I was shocked to get an e-mail saying my short story won first place in a contest. An author friend told me about Midlife Collage’s website which features slice-of-life true stories, so I came up with a short story and sent it off. I thought the winner would be the one with the most Facebook friends and “Likes”, so when another of the entries had twice as many comments and thumbs-up as mine, I chalked it up as experience. I was thrilled that the judges considered other criteria as well. I won’t go so far as to call myself “An Award Winning Author”, but I’m happy. Here’s the story:
A KIND WORD
It’s quite ridiculous what a kind word can do.
In the wink of an eye, I had been brought low––from an independent business woman in a cute, impeccable suit, to a helpless rag doll in a backless gown. I lay a week in the hospital fighting an infection which had whipped me to within an inch of my life. I spent much of the time groggy and as limp as a dish rag.
The antibiotics pumped into me wiped me out and over sensitized my olfactory nerves. Any smell made me gag. Food, flowers, my husband’s cologne––he would have been devastated had I told him.
The florist delivered twenty eight vases of flowers from various friends to my hospital room. The overwhelming stench sickened me, so I begged my husband to give them away. He offered flowers to every room along the hallway, making me the most popular woman on the floor that day. I didn’t care.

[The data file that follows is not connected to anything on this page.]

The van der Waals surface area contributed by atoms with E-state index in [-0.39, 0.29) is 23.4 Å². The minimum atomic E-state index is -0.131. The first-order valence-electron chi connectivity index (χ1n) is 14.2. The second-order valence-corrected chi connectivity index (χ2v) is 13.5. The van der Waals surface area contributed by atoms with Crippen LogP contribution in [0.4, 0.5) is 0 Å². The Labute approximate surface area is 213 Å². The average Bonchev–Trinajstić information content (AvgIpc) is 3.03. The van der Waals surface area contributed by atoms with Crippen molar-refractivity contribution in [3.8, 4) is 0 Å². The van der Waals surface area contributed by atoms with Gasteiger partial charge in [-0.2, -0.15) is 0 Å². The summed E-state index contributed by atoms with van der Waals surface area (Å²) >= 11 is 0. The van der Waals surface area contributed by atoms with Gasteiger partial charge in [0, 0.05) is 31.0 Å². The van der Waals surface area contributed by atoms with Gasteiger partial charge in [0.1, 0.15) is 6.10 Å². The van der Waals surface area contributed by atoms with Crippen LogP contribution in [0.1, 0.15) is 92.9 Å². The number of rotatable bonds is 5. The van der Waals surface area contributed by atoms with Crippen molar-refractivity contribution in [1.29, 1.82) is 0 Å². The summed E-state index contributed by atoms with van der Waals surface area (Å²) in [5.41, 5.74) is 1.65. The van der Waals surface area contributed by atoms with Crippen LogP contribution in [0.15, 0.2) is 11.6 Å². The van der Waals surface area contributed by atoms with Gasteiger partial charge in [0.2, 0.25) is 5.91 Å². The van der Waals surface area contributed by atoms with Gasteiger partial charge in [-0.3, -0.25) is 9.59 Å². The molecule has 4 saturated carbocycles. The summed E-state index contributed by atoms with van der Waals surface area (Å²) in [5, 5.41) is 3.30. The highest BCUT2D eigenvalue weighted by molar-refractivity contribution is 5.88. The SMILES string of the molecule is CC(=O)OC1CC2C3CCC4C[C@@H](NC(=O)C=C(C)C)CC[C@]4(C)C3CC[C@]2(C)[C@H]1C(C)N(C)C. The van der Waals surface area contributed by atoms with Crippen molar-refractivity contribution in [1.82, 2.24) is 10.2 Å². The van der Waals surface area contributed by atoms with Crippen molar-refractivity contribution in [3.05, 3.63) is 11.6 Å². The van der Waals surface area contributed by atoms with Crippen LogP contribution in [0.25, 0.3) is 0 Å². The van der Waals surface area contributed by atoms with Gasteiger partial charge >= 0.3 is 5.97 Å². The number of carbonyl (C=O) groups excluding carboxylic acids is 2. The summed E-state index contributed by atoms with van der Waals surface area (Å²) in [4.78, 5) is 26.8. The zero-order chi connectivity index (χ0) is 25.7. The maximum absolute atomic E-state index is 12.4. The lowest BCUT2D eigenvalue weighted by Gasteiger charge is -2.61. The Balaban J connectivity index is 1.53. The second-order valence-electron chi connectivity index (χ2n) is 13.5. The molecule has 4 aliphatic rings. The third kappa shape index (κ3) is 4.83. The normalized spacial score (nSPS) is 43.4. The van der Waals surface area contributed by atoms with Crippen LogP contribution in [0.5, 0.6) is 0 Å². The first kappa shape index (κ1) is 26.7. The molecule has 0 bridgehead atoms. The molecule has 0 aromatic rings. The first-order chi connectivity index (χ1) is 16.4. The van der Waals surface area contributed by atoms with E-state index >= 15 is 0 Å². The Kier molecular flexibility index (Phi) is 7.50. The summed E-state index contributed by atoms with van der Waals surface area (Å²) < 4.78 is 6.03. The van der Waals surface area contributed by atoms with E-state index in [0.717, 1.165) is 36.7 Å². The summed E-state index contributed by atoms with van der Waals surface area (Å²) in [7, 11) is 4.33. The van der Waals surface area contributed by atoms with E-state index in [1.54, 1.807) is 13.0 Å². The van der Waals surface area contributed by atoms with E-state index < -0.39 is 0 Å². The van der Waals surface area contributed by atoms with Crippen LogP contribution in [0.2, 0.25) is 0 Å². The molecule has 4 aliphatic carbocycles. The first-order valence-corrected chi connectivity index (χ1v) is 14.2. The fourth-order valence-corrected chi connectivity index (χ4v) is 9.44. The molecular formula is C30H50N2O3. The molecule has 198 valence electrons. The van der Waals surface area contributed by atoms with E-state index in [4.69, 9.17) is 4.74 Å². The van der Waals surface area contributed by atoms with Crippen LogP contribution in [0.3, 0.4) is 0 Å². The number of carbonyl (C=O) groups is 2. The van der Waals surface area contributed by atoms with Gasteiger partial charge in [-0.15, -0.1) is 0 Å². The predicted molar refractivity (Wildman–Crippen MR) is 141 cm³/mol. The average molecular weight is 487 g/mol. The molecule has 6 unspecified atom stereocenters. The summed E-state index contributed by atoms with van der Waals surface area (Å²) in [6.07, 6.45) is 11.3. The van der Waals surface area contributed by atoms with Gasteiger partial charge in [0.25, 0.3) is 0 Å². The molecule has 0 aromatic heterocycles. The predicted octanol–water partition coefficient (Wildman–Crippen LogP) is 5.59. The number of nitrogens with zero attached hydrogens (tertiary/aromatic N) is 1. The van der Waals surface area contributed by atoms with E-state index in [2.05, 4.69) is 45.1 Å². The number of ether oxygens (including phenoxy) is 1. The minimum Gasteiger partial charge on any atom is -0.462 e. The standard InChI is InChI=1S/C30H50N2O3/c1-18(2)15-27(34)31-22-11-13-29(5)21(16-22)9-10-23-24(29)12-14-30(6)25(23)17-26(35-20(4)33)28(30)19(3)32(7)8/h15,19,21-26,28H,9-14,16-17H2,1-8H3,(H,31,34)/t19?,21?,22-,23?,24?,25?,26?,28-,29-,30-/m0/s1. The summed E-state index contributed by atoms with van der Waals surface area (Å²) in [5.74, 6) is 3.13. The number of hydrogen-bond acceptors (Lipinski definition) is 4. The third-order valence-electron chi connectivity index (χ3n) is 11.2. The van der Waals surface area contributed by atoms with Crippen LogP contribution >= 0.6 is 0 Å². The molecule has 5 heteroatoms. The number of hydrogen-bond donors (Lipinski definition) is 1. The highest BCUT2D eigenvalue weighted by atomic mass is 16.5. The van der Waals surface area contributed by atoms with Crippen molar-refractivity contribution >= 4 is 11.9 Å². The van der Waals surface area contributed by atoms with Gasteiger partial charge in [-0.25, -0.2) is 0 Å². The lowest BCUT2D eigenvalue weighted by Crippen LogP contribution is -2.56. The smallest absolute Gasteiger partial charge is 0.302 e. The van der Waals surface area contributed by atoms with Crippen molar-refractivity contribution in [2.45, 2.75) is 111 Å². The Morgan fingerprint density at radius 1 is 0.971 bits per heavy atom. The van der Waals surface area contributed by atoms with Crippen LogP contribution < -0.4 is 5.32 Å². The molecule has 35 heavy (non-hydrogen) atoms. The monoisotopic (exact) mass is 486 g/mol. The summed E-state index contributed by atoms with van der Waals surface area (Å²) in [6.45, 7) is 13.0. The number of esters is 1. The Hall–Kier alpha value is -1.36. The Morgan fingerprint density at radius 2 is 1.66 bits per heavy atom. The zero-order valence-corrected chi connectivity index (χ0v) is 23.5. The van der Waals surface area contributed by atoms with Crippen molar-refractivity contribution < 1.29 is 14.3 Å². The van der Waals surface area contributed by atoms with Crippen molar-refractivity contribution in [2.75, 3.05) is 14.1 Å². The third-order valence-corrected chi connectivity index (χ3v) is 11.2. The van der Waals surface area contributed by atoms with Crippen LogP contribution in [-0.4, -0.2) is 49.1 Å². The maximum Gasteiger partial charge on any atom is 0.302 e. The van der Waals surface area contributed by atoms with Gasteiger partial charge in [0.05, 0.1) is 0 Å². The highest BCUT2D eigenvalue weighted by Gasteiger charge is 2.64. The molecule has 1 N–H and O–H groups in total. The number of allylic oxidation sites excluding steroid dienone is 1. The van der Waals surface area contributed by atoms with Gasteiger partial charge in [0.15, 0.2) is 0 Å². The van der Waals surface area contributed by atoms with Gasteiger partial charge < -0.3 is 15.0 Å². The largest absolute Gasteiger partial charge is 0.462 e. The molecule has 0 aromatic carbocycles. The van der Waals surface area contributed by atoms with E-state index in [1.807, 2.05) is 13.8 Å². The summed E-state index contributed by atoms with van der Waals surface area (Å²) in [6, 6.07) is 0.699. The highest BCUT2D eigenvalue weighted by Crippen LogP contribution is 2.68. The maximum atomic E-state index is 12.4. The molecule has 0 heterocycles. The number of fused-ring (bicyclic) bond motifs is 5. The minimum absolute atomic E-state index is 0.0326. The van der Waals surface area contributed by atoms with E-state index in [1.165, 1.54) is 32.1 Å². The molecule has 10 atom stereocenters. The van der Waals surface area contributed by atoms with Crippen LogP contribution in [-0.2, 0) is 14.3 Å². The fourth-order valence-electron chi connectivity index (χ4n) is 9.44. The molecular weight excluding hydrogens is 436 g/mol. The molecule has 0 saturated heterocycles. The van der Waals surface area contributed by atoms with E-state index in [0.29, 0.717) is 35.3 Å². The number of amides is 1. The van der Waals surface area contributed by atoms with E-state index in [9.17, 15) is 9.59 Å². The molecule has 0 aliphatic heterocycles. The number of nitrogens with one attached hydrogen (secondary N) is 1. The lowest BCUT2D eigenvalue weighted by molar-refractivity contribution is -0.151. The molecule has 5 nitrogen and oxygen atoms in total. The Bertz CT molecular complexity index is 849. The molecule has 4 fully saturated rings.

The antibiotic cocktail also left me with an incontinence issue.
On the third day, the nurse was slow to answer my call. I hated the bedpan anyway, so I staggered toward the bathroom. I made it only half way. My gown, the floor, my blankets were a mess. With my humiliation complete, I crawled back into bed, exhausted and in tears. I pushed the call button for help.
Soon after, a woman shuffled into the room with mop in hand. I vaguely recalled seeing her earlier. I tried to make myself small and disappear. To cover my shame, I said, “You’re so good to me. Thank you.” I hadn’t planned to say anything, but the words slipped out.
I thought I heard a little gasp from the woman at the foot of my bed. She said in an awed whisper, “That’s the nicest thing anyone has ever said to me.”
I didn’t know quite what she meant. The words I’d said meant nothing to me. I looked at her then and tried to focus. She was a big woman in a blue smock. She had a plain round face with lank blond hair, straight and shoulder length. Her accent made me think of the mountains of Kentucky. I imaged her moving north for employment opportunities.
“I’m sorry,” I said, motioning to the sheets and the floor.
I don’t remember what more she said, but she smiled and bustled about, cleaning up after me. I just wanted to sleep.
That evening she visited me again, carrying one of the vases of flowers. She straightened a wrinkle in my blanket. “I just wanted to say good bye,” she said with a strained smile. “I got three days off and you might go home.”
I feel bad that I didn’t say something friendly and hope she realized that my vague nod was all I could do at that point. I’ve thought of her often in the past eight years. How she wanted to connect with me. How she took pride in her work and just needed a little recognition.
I’ve seen the effects of kind words hundreds of times since that day. How people lift their chins and straighten their shoulders. A light pops into their eyes.
And it’s so easy!
The lady from Kentucky taught me that, and made a difference in my life. I thank her for showing me the way.